The European Centre for Disease Control confirmed that detailed information collected by questionnaire regarding the children’s food, drink, and personal habits “failed to identify any common exposure.”

According to Alabama health officials, none of the children in that state tested positive for any variety of hepatitis virus or had other typical risk factors for the disease.

“These children presented to providers in different areas of Alabama with symptoms of a gastrointestinal illness and varying degrees of liver injury, including liver failure,” Alabama Public Health (APH) said in a statement.

In the HAN advisory, the CDC asked physicians to check for an adenovirus infection if a patient has symptoms similar to those found in the cases in Alabama.

Kelly said adenovirus infections are very common and typically result in mild flu-like illnesses that in healthy children do not progress to hepatitis.

“It is important to know that having adenovirus concurrently with this unexplained hepatitis does not mean that the hepatitis was caused by the adenovirus,” she said, noting that adenovirus has been previously linked to hepatitis – but involved people who were already immunocompromised.

Kelly emphasized that any link will need to be explored by additional testing of tissue samples from the patients involved.

Ilan Shapiro, MD, FAAP, chief health correspondent, and medical affairs officer at AltaMed Health Services, told Healthline that hepatitis is liver inflammation.

“Common causes of liver inflammation are alcohol, medications, nonalcoholic fatty liver disease where weight is involved, and viruses that attack the liver,” he said.

Shapiro emphasized that liver disease can severely affect health throughout the body.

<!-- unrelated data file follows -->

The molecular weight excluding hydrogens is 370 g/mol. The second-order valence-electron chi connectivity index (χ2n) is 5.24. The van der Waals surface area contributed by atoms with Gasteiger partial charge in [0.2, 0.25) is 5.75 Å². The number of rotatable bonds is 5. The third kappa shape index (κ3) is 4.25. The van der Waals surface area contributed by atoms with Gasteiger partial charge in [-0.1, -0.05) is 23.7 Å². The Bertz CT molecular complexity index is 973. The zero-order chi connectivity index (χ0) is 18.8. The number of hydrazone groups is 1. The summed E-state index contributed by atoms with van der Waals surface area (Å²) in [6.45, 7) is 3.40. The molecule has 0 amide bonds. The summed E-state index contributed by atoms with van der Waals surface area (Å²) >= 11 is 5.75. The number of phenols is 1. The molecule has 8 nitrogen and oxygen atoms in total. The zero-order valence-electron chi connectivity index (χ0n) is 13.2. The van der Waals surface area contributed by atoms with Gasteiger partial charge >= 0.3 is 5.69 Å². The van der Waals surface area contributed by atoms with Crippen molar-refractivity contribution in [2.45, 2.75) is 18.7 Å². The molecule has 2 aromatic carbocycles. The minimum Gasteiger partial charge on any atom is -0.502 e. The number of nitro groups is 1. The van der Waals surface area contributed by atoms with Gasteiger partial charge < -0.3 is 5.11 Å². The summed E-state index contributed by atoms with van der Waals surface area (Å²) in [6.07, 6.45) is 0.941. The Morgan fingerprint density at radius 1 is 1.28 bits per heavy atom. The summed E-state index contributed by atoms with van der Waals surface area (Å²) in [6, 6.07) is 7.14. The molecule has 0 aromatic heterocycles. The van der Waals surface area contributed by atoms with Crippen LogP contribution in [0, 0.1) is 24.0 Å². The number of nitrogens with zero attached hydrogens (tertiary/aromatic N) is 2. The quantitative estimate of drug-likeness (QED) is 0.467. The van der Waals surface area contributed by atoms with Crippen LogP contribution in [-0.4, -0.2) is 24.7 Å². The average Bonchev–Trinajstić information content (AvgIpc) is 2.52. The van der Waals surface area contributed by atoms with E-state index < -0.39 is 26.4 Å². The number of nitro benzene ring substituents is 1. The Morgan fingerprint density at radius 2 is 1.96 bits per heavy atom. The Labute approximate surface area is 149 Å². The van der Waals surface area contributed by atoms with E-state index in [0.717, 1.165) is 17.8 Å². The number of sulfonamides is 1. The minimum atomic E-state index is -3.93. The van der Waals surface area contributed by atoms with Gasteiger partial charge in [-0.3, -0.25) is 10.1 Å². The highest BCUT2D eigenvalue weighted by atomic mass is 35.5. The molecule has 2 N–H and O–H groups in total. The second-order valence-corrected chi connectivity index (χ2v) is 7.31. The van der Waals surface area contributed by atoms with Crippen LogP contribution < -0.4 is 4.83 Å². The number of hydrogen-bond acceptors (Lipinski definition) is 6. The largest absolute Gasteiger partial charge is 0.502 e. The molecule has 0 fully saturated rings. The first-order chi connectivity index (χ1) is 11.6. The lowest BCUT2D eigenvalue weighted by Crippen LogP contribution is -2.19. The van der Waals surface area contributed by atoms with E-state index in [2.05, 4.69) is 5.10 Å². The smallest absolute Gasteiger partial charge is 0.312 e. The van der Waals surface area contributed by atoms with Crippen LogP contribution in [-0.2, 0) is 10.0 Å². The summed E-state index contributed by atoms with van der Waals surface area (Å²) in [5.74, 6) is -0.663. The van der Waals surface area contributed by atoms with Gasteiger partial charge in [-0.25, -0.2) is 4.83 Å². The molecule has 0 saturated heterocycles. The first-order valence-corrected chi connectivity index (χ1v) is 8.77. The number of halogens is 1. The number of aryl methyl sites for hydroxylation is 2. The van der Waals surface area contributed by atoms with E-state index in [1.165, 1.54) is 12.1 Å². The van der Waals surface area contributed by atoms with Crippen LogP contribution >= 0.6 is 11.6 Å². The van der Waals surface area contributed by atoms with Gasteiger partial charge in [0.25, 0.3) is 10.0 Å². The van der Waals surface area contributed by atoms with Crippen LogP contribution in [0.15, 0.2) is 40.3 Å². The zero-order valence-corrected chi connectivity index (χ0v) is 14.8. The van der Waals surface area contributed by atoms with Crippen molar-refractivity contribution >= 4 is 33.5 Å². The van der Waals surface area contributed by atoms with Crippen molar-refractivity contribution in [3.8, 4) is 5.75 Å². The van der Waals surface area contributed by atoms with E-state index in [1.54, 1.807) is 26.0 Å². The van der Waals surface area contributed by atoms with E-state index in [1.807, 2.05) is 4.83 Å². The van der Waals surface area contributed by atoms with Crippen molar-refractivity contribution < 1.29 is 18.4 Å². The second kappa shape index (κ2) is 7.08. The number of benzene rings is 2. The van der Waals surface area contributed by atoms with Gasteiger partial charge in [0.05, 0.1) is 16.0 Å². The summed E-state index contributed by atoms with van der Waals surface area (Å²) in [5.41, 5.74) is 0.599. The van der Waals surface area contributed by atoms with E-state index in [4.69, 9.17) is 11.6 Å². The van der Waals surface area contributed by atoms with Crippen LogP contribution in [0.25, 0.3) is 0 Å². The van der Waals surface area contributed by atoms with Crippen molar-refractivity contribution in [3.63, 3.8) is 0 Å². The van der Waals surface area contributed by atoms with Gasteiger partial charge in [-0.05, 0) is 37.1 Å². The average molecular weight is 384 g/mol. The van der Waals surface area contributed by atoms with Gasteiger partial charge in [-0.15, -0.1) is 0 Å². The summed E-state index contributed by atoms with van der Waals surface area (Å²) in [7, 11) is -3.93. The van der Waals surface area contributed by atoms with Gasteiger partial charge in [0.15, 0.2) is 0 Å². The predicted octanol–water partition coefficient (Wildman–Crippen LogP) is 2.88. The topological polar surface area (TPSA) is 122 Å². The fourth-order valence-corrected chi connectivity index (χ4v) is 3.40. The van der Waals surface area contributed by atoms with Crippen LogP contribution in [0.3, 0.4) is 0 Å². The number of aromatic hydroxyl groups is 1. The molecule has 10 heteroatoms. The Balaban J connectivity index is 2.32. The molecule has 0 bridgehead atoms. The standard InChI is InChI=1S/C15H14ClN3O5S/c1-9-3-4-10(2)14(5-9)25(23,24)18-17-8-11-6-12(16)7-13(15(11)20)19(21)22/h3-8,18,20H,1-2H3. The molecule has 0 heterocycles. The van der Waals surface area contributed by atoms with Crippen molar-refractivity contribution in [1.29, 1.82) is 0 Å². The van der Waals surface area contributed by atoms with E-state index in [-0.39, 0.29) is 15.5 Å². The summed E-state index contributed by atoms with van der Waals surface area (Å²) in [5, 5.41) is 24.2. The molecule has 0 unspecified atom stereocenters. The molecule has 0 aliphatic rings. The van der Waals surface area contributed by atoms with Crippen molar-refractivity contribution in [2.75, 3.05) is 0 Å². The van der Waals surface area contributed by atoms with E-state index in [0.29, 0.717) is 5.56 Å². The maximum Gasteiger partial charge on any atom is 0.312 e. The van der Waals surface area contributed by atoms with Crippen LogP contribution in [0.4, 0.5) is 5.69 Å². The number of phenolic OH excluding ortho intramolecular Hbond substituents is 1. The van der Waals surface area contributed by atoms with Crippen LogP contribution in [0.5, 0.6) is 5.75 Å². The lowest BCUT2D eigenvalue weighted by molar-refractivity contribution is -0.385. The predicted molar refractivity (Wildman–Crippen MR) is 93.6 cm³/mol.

“When the liver cannot function properly, cirrhosis and cancer can develop – when the liver gets inflamed, the whole body suffers,” he added.

Alexander Weymann, MD, a pediatric gastroenterologist and hepatologist and director of the Liver Center, and medical director of Liver Transplantation at Nationwide Children’s Hospital, said that people who develop acute hepatitis could often recover.

“If the liver recovers spontaneously, then no long-term health consequences are to be expected,” he said. “The exception would be an acute hepatitis that is so severe as to cause acute liver failure.”

According to Weymann, acute liver failure can lead to death or the need for liver transplantation.

“However, it is important to note that these cases now reported by the WHO are cases of acute hepatitis that do not lead to chronic liver disease,” he said. “Although some have caused acute liver failure and even gone on to liver transplantation, and for which no specific treatment, such as an antiviral drug, is available.”

According to APH, adenoviruses may spread from a person to others in several ways:

  • Close personal contact
  • Through the air by coughing and sneezing
  • Touching an infected surface and then touching the mouth or eyes
  • Contact with stool, as may occur during diaper changing

The agency warned that adenoviruses are often resistant to common disinfectants and can remain infectious for long periods on surfaces and objects.

Basic steps APH recommends to protect ourselves, and our children include frequent handwashing, avoiding touching eyes, nose, or mouth with unwashed hands, and avoiding close contact with anyone who is sick.

There has been an outbreak of unexplained hepatitis affecting children in Europe and the U.S.

After analyzing the available data, experts say the cause remains unknown, but they suspect a type of adenovirus may be involved.

They also say any link to this virus will need to be confirmed by further testing tissue samples from the affected children.